Embryos of Maize (Zea mays)

  • Jakob Reinert
  • Michael Magson Yeoman


The removal and culture of embryos of higher plants was one of the earliest successful techniques in plant tissue and organ culture. P. R. White desribed a simple technique in his book on tissue culture in which embryos removed from the seeds of Shepherd’s Purse (Capsella bursa-pastoris) can be cultured under completely aseptic conditions. Over the years the excised embryos of many species have been brought into culture using relatively simple nutrient media. The advantages of growing an embryo isolated from the rest of the seed, apart from the intrinsic interest in doing so, are to remove the immature plant from the endosperm and/or cotyledon (s) which may in particular cases prevent or modify the development of the plant. This is particularly true, for instance, in the case of sexual hybrids between certain cereals, where the hybrid embryo cannot survive unless removed and cultured in isolation. Studies on the strong metabolic relationships which exist between embryo and endosperm, or embryo and cotyledon(s), are also possible using excised embryos in culture.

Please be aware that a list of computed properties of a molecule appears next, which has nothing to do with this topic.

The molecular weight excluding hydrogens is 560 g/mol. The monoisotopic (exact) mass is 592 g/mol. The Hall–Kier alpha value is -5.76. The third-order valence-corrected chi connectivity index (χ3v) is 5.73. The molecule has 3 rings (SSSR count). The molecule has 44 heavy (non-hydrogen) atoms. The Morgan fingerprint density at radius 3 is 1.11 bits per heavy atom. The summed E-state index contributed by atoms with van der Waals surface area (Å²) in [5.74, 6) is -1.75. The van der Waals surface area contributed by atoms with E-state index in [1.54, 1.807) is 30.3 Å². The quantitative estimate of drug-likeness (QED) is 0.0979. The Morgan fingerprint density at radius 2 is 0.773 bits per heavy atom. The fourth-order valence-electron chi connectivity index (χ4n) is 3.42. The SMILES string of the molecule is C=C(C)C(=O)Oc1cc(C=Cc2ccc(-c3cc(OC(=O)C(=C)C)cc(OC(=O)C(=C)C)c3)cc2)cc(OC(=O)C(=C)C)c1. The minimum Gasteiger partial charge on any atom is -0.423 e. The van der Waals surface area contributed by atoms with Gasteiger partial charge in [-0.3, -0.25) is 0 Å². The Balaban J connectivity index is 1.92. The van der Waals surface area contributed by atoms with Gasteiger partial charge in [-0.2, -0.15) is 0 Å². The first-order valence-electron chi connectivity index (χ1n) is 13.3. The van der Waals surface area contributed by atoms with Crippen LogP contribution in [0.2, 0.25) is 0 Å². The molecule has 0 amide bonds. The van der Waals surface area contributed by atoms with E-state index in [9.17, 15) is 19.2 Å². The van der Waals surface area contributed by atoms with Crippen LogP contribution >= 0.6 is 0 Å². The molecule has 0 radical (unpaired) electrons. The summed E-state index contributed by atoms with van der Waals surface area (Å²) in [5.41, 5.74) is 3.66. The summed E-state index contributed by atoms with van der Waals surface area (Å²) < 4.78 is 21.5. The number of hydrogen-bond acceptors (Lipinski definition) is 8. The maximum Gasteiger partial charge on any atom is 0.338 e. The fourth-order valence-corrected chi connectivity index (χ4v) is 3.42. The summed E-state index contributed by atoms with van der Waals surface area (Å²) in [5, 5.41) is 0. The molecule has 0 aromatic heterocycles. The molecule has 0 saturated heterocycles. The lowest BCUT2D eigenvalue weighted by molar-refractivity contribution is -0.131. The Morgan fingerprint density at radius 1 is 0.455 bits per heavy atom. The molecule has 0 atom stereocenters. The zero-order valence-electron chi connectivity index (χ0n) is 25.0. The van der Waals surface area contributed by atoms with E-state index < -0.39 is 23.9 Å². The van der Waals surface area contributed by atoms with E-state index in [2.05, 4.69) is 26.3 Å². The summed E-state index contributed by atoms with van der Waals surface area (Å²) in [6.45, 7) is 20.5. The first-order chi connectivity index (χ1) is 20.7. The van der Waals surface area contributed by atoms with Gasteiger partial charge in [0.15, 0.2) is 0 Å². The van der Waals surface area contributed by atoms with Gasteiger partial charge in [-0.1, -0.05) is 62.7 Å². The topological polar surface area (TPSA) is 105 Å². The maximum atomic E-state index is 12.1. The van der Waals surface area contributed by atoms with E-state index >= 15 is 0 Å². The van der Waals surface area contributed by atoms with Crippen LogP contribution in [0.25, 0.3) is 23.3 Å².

Organ Culture Adventitious Root Primary Root Sterile Petri Dish Intrinsic Interest 
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  2. Raghavan, V.: Nutrition, growth and morphogenesis of plant embryos. Biol. Rev. 41 ,1–58 (1966)CrossRefGoogle Scholar
  3. Rijven, A. H.G.C.: In vitro studies of the embryos of Capsella bursa-pastoris. Acta Bot. Neerl. 1,157–200 (1952)Google Scholar
  4. White, P. R.: The Cultivation of Plant and Animal Cells, 2nd Ed. New York: Ronald Press 1963Google Scholar

Copyright information

© Springer-Verlag Berlin Heidelberg 1982

Authors and Affiliations

  • Jakob Reinert
    • 1
  • Michael Magson Yeoman
    • 2
  1. 1.Institut für Pflanzenphysiologie und ZellbiologieBerlin 33Federal Republic of Germany
  2. 2.Department of BotanyUniversity of EdinburghEdinburghGreat Britain

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